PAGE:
down payment.

For many years, having less
than 20 percent equity in a property meant that the borrowers were forced to
encounter less than desirable financing options. For a long period, the only
viable financing options for such scenarios were loans with a mandatory mortgage
insurance premium.

During the past year or so,
more financing options
are becoming available for such scenarios as Fannie and
Freddie have joined the FHA in offering low down payment 97% LTV programs. But
they aren’t catching on. It should be noted, however, that mortgage insurance
premiums are now more favorable, less expensive and in some instances, even tax
deductible. Nonetheless, it is encouraging to see that other options are now
available in the current market place.

Now, borrowers with less than
the 20 percent equity mark can finance properties with a second loan in lieu of
mortgage insurance
. What may make this option more appealing is that the second
loan can now be structured as a standard 30-year fixed rate mortgage. A
financing option such as this is more appealing to some borrowers. In many such
instances, both the first and second loans in place can both be a standard
fixed rate mortgage with the monthly payments of both loans going toward
principal and interest with the mortgage interest paid on both loans being tax
deductible in many scenarios. 

There are differences between
the old 100% CLTV programs of 10-20 years ago. But financing with two
fixed-rate loans such as this offers the appeal of being in a more traditional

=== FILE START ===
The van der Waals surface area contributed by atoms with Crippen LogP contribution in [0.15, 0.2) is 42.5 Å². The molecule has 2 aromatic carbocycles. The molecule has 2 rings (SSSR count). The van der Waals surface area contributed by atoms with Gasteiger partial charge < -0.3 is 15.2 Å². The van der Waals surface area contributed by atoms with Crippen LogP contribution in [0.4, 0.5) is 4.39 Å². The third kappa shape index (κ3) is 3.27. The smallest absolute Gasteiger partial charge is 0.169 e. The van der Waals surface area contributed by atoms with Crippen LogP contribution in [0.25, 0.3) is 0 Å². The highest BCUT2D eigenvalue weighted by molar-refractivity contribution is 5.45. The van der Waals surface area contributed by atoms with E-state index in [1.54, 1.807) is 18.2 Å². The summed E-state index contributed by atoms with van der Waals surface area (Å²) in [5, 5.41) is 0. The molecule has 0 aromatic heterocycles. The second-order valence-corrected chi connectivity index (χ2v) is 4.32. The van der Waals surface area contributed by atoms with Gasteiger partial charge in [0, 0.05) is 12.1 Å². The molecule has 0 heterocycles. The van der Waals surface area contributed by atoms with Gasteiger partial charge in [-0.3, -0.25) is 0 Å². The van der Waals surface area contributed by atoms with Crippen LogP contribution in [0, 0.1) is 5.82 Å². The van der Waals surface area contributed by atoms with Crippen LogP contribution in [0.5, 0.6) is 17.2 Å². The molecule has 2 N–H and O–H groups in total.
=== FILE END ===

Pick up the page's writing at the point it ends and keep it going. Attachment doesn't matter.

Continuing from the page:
type of financing structure without having a mortgage insurance premium in
place. The second loan can be paid down or off without penalty as finances
permit. Combined 30-year fixed financing such as this can be used for primary
and secondary homes alike and is available to most property types. Processors
and LOs know that some scenarios with less than 20 percent equity may be better
suited for financing with mortgage insurance and vice versa. 

Possibly refinancing a first
or obtaining a second, given appreciating markets, isn’t new. Let’s go back to
the end of 2015 when Black Knight released its Mortgage
Monitor report
, analyzing data through
November 2015. Highlights of the report included that there were currently 5.2
million borrowers who could qualify and benefit from refinancing, which was
down from 7 million in April 2015 when rates were less than 3.7 percent. Of
these 5.2 million borrowers, almost 2.4 million could save $200 or more each
month and 1.9 million could save anywhere from $100-$200 per month. Rates are
close to the same as the end of 2015, but if rates rise by half a percent, then
2.1 million borrowers would no longer benefit from a refinance and 3.1 million
borrowers would also be out if rates increase by 1 percent. 

At that time Black Knight told
us that the amount of equity that homeowners could tap into is $4.2 trillion,
up $600 billion over the last year, and about 37 million borrowers have an
average of $112,000 in equity. And most markets have appreciated since then!
Most of the equity (38 percent) that is accessible is in California alone and
51 percent of “tappable” equity is tied to first lien mortgages with rates